Israel is particularly interested in the transfer of advanced S-300 anti-aircraft missiles from Russia to Iran.
Profiles Of Israelis Helping The Georgia Defense Industries
* Maj. Gen. (res.) Yisrael Ziv, aged 61
Military Background: Served as the commander of the Paratroopers Brigade's elite reconnaissance unit during the first Lebanon War. He was the commander of the Paratroopers Brigade and the commander of the Gaza Division between 2000 and 2005.
Current Employment: Mr. Ziv is the CEO of a security consulting firm.
In Georgia: Mr. Ziv has been active in the past number of years exporting weaponry, mainly to South America. He served as a security consultant in Georgia, often in conjunction with others.
* Roni Milo, aged 59
Background: A former MK, cabinet minister and mayor of Tel Aviv.
Current Employment: Mr. Milo is a businessman.
In Georgia: Mr. Milo has been working in Georgia with his brother Shlomo, a former IAF pilot and CEO of the Israel Military Industries. He served as a mediator for Elbit Systems and the military industries. Mr. Milo succeeded in promoting a number of relatively small business deals. He tried this past year to promote the sale of 200 Merkava tanks to Georgia, but the deal was prohibited by Israel.
* Brig. Gen. (res.) Gal Hirsch, aged 44.
Military Background: This leading officer was forced to retire from the IDF in the wake of the criticism he received for his performance during the Second Lebanon War as the commander of the Galilee Division.
Current Employment: Brig. Gen. Hirsch is one of the owners of Defensive Shield, a security consulting firm.
In Georgia: According to sources in Israel, Brig. Gen. Hirsch helped the Georgians establish elite units akin to elite Israeli units.
David Bedein can be reached at email@example.com. His Web site is www.IsraelBehindTheNews.com
As I said, this isn't so much a conspiracy as a network. It's not at all clear what the Israeli government's position is on Georgia -- the Israeli Foreign Ministry and Defense Ministry appear to be squabbling over which side Israel should be on. Haaretz reported:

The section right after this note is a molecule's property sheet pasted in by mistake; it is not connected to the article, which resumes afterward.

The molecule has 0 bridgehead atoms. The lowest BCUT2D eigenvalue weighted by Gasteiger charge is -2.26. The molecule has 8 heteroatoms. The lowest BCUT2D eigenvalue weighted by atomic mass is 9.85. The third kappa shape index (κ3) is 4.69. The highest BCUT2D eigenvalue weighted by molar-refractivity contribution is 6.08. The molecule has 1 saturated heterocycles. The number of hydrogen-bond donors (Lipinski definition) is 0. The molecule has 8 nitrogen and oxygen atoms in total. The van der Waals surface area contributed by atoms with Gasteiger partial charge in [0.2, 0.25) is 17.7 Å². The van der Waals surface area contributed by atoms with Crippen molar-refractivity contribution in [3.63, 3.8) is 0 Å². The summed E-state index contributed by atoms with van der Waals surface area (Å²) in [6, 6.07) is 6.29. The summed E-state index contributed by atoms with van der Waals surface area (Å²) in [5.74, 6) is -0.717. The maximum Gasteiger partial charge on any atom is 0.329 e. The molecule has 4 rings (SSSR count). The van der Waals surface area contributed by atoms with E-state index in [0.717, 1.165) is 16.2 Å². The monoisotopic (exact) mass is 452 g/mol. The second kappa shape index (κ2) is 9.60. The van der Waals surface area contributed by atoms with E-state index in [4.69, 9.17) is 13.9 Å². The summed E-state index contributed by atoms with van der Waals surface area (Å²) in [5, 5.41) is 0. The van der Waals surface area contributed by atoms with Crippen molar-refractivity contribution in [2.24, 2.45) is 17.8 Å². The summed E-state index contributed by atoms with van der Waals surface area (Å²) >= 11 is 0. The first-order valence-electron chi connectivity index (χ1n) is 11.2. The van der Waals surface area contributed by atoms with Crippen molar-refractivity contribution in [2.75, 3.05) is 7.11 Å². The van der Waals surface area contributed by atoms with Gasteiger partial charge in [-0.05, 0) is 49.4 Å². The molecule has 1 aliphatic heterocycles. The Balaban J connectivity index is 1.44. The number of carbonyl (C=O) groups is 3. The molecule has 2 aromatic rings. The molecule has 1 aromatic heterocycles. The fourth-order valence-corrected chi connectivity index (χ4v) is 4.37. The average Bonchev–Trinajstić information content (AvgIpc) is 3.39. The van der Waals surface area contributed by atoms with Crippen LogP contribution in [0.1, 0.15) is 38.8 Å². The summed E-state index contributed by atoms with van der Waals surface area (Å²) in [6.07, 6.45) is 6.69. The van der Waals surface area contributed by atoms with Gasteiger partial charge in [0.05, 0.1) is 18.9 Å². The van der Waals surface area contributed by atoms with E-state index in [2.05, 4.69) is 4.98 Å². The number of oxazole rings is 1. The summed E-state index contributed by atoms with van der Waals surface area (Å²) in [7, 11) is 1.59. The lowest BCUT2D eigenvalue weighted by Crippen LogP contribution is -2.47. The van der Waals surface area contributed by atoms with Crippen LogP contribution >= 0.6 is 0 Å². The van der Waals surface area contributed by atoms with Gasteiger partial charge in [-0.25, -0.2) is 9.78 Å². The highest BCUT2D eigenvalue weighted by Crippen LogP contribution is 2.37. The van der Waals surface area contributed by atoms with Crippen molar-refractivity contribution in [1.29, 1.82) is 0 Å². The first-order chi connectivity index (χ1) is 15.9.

In a move which drew heavy criticism from defense officials, Israel's Foreign Ministry over the weekend recommended complete cessation of the sale of weapons and security-related equipment to Georgia in light of the fighting between its troops and the Russian Army. "The Foreign Ministry's approach demonstrates a naively simplistic view and a lack of understanding of the complex world of the security deals which Israel is conducting with foreign partners," a defense official told Haaretz on condition of anonymity.
But, it is clear, that some Israelis have strong interests in Georgia, and those Israelis have lots of connections in the U.S. So, say some American pundit knows a guy through their kids' soccer team who knows a lot about Georgia, and he heard it from his brother-in-law in Israel whose next-door neighbor is in business with the Georgian government -- you know, that kind of thing.
The American pundit doesn't even know that the info he's been hearing about Georgia is financially biased. And he has an inherited hatred for Russian nationalists, so he is inclined by childhood indoctrination to believe whatever spiel he's hearing about plucky little Georgia standing up to the new Czar in the Kremlin.
These network biases are natural. What is unnatural is that we Americans have unilaterally disarmed our national immune system against people yanking our chains. We aren't supposed to ever notice the pattern. When we hear this kind of propaganda, we aren't allowed to laugh and say, "Oh, man, this isn't another one of those Israeli weapons deals again, now is it?"
And of course we absolutely aren't allowed to mention what a large fraction of American pundits, reporters, editors, owners, and advertisers are Jewish.
Once again, this is not an example of Jewish conspiracy, but of Jewish networks and neuroses.
What American needs are a sense of humor about Jewish networks and neuroses and their impact on American foreign policy, but that's not permitted.